Know Yourself. Choose Yourself. Give Yourself.
Synapse School educates change makers through social-emotional learning, innovation and leading-edge academics.
Chance that Synapse students use more wood, string, blocks, cardboard and wire than worksheets
Kapla building blocks used on a regular basis to create anything and everything
Number of points our Ultimate Frisbee team received to win the spirit award at the Spaghetti Western Tournament
Families who pledged to the 2019 Annual Fund
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An email penned to our faculty and staff:
In the op-ed piece today by Thomas Friedman, "Finding the 'Common Good' in a Pandemic," the author engages Harvard political philosopher Michael Sandel in a conversation about what it means to be a society and individual thrust into the very real and troubling ethical dilemma we face today. Sandel believes what we are all doing is assessing the "unarticulated ethical position about how we as individuals, communities and a nation define what is best for the most people." In other words - the common good.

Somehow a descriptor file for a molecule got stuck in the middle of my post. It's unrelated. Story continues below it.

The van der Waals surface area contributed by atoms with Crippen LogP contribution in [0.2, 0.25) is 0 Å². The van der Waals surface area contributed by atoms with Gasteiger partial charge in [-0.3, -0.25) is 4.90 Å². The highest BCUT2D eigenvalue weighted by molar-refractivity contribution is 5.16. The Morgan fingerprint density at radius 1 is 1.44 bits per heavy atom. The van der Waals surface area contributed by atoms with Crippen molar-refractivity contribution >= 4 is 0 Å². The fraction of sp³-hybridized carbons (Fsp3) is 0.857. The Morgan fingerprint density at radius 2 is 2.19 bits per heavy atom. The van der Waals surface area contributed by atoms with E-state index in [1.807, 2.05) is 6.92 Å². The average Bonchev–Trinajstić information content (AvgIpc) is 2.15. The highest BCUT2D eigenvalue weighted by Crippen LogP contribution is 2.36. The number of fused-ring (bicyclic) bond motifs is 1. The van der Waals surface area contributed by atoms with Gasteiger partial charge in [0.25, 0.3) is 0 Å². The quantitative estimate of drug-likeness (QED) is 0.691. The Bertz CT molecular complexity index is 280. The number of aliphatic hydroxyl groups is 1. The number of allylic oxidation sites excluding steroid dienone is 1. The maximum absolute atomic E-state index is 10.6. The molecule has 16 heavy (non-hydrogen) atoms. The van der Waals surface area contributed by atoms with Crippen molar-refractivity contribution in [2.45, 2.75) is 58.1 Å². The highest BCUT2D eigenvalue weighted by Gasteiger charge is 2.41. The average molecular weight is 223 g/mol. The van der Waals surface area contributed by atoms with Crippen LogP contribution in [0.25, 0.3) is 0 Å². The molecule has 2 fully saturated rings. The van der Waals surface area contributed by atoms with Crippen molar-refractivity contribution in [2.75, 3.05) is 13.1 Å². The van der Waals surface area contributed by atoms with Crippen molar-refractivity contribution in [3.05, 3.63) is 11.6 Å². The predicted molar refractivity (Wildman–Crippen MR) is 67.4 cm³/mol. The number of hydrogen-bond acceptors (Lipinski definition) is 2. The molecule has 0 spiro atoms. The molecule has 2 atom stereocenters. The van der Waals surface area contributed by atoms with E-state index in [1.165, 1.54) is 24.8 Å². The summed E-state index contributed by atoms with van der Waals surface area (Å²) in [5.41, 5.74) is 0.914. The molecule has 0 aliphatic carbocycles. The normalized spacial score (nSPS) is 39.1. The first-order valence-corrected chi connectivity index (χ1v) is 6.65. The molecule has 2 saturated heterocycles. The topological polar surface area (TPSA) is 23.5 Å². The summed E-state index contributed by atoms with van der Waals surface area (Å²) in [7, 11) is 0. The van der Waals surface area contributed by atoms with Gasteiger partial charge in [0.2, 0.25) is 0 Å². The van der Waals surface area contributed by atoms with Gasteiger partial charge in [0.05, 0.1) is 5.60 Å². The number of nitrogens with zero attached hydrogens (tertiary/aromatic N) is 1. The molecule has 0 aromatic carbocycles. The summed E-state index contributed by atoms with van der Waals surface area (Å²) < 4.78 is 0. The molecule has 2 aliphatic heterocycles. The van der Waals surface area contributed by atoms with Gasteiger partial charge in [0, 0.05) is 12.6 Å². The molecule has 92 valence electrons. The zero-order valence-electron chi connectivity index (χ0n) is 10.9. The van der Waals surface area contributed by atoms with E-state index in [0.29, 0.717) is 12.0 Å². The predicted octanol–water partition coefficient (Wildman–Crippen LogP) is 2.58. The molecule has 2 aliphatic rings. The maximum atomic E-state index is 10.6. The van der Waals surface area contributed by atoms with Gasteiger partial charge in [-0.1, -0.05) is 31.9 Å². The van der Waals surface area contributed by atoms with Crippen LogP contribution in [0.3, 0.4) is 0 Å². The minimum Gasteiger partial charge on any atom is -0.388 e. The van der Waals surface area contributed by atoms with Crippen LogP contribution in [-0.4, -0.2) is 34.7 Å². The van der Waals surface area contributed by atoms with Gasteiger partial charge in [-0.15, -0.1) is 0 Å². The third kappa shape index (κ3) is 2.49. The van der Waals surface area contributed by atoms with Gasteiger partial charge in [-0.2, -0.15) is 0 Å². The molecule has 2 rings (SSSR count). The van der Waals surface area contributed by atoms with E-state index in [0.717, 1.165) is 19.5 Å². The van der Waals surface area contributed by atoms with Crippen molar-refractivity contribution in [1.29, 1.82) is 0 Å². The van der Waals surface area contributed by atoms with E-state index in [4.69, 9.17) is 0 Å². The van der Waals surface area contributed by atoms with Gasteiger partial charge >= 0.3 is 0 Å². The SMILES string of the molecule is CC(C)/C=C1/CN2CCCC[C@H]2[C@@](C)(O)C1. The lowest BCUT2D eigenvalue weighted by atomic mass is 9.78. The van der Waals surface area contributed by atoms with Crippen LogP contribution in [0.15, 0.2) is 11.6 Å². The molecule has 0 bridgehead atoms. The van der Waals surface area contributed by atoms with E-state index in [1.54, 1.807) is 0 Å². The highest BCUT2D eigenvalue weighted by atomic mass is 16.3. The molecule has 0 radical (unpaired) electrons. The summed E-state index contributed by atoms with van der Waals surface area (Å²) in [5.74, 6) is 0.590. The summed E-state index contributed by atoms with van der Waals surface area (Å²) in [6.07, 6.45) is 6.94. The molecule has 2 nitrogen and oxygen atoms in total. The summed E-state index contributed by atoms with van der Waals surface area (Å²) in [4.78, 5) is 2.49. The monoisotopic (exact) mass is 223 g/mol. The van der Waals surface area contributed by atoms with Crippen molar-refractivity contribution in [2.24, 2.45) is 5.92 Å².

Resilience is defined one way as "able to endure strain without being permanently injured." Another is "tending to recover from or adjust easily to misfortune or change." With these definitions as a guide, I want to dive into the idea of resilience. I feel this is one of the most essential skills we can teach our students - and ourselves.
What do we mean by an athlete's mind?
I was once told by a recruiter that I didn't get the job because the hiring committee said I came across as "a real athlete". When I asked her what that meant, she seemed as puzzled as I was. She said, "they felt you really thought like an athlete. That's why you didn't get the job." I laughed, and said to her, yes, I do think like one, that's likely not to change. She agreed and we laughed a bit, but I left our conversation still curious. What does that mean, to think and behave like an athlete? Is that a bad thing? Or can that be a good thing?